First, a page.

A debate is raging around the value of non-profit Foundations to open source. In the face of well-informed criticism by Mike Rogers of Apache's reluctance to embrace modern distributed source management for new projects such as CouchDB, PhoneGap and OpenOffice, some have attempted to treat the criticism of the rejection of Git (a leading, if for Britons unfortunately named, DSMS) as a rejection of the idea of the Foundation.
This is ridiculous. While the facility Rogers lauds, GitHub, does make distributed collaboration easy, the social trust demonstrated by any successful open source community goes far beyond version control and the freedom to fork. The use of a Foundation as a legal structure to sustain and protect the mutual trust of a group of open source developers is both proven and of growing importance as corporations embrace open source ideals increasingly by default.
While there's no single recipe, creating a Foundation crystallises the mutual agreement of the founding developers and provides both a legal and a cultural bulwark against abuse. This seems so obvious that pretending criticism of technical conservatism is actually criticism of the idea of a Foundation seems absurd, especially when a corporate-focussed Foundation like Eclipse has safely made the Git transition.
Foundations are very valuable to open source communities, and the time to form them is when everyone agrees, not later when trust has been eroded by time and the profit motive. This is in the process of being tragically illustrated by the story of the Koha community.
Learning from Koha
My attention was drawn to an appeal by the founders of the Koha community to raise the funds needed to lodge a complaint in New Zealand, the project's original home, against an attempt by an American corporation to register their name as a trademark. The word "koha" is a MÄ�ori word describing a gift culture, and the project was a good fit for the name when it was created. Instead of just spending money on themselves, Horowhenua Library Trust decided they would commission a local developer to create a library management system that met their needs, and then make it open source so that every other library in the world could benefit from it.
The culture of the MÄ�ori term koha involves willing mutuality, and the global library community embraced Koha and made it grow to significant richness. When the time came, the original developers were delighted to join a US company that was keen to invest in - and profit from - Koha. Everything was good until the point when that company decided that, to maximise their profit, they needed to exert more control over the activities of the community.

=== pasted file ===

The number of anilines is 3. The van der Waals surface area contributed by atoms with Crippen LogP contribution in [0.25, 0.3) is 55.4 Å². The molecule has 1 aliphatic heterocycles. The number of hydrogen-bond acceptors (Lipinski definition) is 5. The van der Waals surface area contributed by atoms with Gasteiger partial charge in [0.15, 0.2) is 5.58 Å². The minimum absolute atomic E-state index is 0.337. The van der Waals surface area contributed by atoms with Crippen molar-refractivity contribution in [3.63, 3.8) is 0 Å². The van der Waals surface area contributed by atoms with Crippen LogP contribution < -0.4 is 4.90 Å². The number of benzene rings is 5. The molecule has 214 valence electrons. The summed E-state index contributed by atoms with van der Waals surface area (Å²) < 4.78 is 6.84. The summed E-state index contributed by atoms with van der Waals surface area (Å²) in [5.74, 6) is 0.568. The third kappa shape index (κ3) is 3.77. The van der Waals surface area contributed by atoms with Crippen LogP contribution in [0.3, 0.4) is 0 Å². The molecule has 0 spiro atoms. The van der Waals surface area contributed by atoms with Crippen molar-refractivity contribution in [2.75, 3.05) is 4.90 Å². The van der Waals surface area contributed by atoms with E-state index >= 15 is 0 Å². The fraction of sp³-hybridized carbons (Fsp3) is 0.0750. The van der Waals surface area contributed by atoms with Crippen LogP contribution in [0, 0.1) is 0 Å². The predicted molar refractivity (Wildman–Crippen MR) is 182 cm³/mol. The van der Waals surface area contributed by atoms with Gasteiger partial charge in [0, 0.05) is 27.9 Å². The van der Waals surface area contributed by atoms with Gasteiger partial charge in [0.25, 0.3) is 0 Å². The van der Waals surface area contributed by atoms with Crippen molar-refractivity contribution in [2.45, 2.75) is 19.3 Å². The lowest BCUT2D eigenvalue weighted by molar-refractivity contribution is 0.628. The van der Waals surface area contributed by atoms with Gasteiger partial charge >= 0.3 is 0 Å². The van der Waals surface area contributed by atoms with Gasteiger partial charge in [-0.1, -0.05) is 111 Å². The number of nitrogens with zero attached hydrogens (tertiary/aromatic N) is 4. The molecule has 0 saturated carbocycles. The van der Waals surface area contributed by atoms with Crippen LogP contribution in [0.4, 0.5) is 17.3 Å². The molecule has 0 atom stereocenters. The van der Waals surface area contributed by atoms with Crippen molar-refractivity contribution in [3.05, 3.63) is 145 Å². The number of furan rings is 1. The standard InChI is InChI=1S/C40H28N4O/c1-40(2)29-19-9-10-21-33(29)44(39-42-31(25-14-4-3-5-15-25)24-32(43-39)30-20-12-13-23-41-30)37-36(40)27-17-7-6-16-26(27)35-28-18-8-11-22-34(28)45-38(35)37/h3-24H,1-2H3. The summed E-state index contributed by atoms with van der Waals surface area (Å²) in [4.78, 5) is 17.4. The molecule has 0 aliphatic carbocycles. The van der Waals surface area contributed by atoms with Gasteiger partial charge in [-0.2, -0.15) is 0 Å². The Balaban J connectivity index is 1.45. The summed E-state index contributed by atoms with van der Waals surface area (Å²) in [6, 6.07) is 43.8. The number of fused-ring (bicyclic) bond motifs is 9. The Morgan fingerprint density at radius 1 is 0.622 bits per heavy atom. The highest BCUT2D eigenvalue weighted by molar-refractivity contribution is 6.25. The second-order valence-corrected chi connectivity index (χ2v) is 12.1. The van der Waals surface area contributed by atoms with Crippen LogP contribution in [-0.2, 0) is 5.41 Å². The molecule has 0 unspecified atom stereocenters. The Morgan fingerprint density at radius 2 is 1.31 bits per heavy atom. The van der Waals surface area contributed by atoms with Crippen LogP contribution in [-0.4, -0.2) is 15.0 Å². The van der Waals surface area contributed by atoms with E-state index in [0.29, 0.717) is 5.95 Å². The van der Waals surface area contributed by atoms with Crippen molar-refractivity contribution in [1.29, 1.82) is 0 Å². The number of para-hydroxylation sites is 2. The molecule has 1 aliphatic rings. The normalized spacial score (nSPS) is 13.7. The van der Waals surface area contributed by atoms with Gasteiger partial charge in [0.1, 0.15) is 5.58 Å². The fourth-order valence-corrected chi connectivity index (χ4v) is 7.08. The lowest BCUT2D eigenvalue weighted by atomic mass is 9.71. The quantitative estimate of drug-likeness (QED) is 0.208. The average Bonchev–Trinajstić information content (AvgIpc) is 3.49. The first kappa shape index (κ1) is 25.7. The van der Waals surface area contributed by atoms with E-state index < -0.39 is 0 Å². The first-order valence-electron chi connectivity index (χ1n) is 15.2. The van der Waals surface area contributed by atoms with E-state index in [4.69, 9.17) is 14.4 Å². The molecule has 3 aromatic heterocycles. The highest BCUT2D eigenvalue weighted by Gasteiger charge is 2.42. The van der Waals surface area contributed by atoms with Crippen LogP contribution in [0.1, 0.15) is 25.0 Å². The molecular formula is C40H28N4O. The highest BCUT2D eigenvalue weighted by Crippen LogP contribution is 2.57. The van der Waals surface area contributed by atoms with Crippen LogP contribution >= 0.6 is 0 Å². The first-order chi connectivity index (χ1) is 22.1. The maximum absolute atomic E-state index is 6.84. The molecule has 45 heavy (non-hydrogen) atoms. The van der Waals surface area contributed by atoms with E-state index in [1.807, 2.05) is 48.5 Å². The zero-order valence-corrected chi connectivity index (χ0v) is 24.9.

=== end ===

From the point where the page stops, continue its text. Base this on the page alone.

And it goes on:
They limited participation in the Koha site (originally hosted at koha.org) and in response the community created a fork of the code and moved to a new domain, koha-community.org. For more of the story, I recommend the detailed account at LWN and Glyn Moody's update. Today, the original developer wishes he had never agreed to move to the American company, and the library that originally started the work is appealing for funds to defend the community's trademark.
How could this have been avoided? The Koha community could have formed or joined a Foundation in the early days of the project when trust was strong. By formalising the governance of the community (preferably avoiding copyright concentration), and having the Foundation register the trademarks the community was using to identify itself, the early trust could have been channelled into a long-term basis for trust and collaboration.
The general lesson is clear. Just because GitHub provides an easy way for a group of developers to engage in distributed collaboration, that doesn't mean the social dynamics of communities have been superseded. Indeed, if you have aggressive corporations in your future you may well need a structure as well defined as Apache regardless of technical considerations. Whatever way you do it (maybe by vesting the trademarks in SPI or SFC - no need for heavyweight bureacracy), the time to secure your community in a non-profit foundation is when you don't have a problem, right at the beginning. Waiting until you do may prove harmful.
Update: Plenty of reaction, I've followed up on my personal blog